Secure Supply Chain Transactions Using Blockchain Technology

Stephen DeAngelis

February 1, 2016

“Certainly you’ve heard of bitcoin,” writes the Spend Matters team. “But do you know about blockchain, the technology behind bitcoin? If not, you should. We believe it has the potential to be one of the top technologies in the supply chain.”[1] The team continues, “Few have written about blockchain to date with the same level of analysis as bitcoin, but those who have been are singing blockchain’s praises. ‘Pivotal’ and ‘potent,’ as it’s been called, the technology could meet the growing demand for transparency in the supply chain.” Spend Matters team members aren’t the only analysts who see a bright future for blockchain technology. William Mougayar (@wmougayar), a general partner at Virtual Capital Ventures, writes, “Yes, blockchains are geeky, (and the challenge is to take out that geekiness), but fairly soon, every company will have a blockchain, or be on a blockchain, or several ones.”[2]

 

Charlie Alsmiller (@calsmiller), Founder and CEO, Appterra, Inc., is also a proponent of blockchain technology; but, he understands most people are unfamiliar with the technology. “What do we call blockchain technology,” he asks, “so the people will understand it better?”[3] He admits, “Blockchain technology is not for average persons. It probably ranks on the 10,000th level of the nerd scale.” Alsmiller also knows that if blockchain technology is going to have a significant impact in the world of commerce, understanding it is essential. Alsmiller believes achieving the necessary level of understanding is not going to be easy. “In order to unpack the complexity of blockchain,” he writes, “some shiny marketing gloss should be placed on top. However, marketing to the masses will clearly take more than a 10-minute brainstorming session. It can be difficult to get mainstream consumers to trust their life savings to a decentralized bank or a blockchain-based insurance when they don’t understand the concept.”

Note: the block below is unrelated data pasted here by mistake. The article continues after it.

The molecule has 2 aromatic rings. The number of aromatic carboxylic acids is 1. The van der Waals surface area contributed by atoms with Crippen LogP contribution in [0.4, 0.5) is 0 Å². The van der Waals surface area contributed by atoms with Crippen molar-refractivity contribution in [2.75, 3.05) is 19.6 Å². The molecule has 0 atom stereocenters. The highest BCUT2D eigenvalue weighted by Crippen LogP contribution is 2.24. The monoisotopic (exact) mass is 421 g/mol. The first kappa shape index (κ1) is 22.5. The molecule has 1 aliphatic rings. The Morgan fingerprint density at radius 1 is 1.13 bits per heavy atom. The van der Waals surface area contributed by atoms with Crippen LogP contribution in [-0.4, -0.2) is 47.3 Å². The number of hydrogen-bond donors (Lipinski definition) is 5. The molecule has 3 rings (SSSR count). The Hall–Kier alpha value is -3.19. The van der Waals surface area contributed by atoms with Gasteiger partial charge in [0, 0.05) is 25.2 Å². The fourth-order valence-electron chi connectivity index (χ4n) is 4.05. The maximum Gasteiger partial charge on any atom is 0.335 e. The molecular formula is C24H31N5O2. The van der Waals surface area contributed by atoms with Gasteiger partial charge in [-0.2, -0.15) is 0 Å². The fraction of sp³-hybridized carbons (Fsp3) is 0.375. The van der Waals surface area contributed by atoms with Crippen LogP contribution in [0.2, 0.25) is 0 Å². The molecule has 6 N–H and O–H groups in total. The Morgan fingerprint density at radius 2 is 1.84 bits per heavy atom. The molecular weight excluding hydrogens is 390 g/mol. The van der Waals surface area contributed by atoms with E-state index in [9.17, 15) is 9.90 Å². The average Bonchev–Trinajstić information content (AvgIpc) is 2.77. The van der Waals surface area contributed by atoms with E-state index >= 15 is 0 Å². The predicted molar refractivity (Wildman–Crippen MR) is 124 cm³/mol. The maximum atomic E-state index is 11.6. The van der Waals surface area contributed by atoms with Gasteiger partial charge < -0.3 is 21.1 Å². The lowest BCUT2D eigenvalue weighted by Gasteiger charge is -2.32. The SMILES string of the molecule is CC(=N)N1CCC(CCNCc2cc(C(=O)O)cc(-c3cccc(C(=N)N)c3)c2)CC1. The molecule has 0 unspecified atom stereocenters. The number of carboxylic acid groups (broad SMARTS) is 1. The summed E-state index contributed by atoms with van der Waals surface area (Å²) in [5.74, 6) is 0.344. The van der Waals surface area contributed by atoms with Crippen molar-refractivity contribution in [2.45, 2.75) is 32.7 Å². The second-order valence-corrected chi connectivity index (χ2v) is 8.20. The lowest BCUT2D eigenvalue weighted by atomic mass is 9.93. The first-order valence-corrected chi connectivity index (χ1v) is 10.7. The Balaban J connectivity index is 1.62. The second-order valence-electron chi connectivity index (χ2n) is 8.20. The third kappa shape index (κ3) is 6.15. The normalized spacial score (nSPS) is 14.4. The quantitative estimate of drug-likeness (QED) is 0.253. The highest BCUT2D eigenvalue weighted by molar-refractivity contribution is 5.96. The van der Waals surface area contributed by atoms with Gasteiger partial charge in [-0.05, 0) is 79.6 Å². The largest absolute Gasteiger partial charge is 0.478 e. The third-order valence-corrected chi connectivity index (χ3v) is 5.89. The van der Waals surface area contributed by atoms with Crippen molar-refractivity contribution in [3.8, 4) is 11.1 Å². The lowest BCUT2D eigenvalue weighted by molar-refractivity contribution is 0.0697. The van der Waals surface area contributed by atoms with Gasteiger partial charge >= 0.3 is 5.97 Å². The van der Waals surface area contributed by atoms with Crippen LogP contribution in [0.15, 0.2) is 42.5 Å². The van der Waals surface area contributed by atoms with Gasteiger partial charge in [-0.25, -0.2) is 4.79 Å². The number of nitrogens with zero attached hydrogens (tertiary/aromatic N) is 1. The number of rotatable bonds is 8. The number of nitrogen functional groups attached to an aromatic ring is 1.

Mainstream consumers, however, are not likely to be early adopters of blockchain technology. Businesses are much more likely to be early adopters of the technology. Why? Because it is one of the most secure financial transaction technologies that has ever been invented. Mike Gault, Founder and CEO of Guardtime, explains, “Imagine that you’re walking down a crowded city street, and a piano falls from the sky. As dozens of people turn to watch, the piano crashes down right in the middle of the street. Then, without a second to lose, every person who witnessed the event is strapped to a lie detector and recounts exactly what they saw. They all tell precisely the same story, down to the letter. Is there any doubt that the piano fell from the sky? This is the principle behind the blockchain, a powerful and widely misunderstood invention that could profoundly affect our relationship with the digital world.”[4] Alsmiller adds, “The blockchain is a massive decentralized trust machine and a distributed ledger technology. It is a programmable trust infrastructure that allows you to program your trust in the concept or the rules. This allows you to remove the systemic risk, which is one of the technology’s key benefits. Technically, it cryptographically validates secure web pages and pulls together data from them.” Kate Knibbs (@KateKnibbs) writes, “The blockchain is a simple digital platform for recording and verifying transactions so that other people can’t erase them later — and anyone can see them.”[5] The Spend Matters team explains a blockchain this way, “Information stored in the blockchain system is boiled down into a code or ‘hash.’ If someone tries to change the information, the hash will appear different, making it easy to detect any foul play.”

 

Detecting fraud or foul play in business transactions is obviously important. The Spend Matters team explains, however, that blockchain technology can be used for more purposes than financial transactions. “The security of the technology is designed to prevent any one person from altering the legitimacy of the information being exchanged over it,” the team writes, “which is why it seems like a great approach to bring more transparency to transactions in global supply chains.” Reid Williams (@_reidw_), a senior designer and engineer at IDEO Futures, promoted this idea earlier last year. He wrote, “Blockchains offer a way to introduce transparency into supply chains and to create entirely new opportunities for participation.”[6] He insists the technology could be used to answer questions like: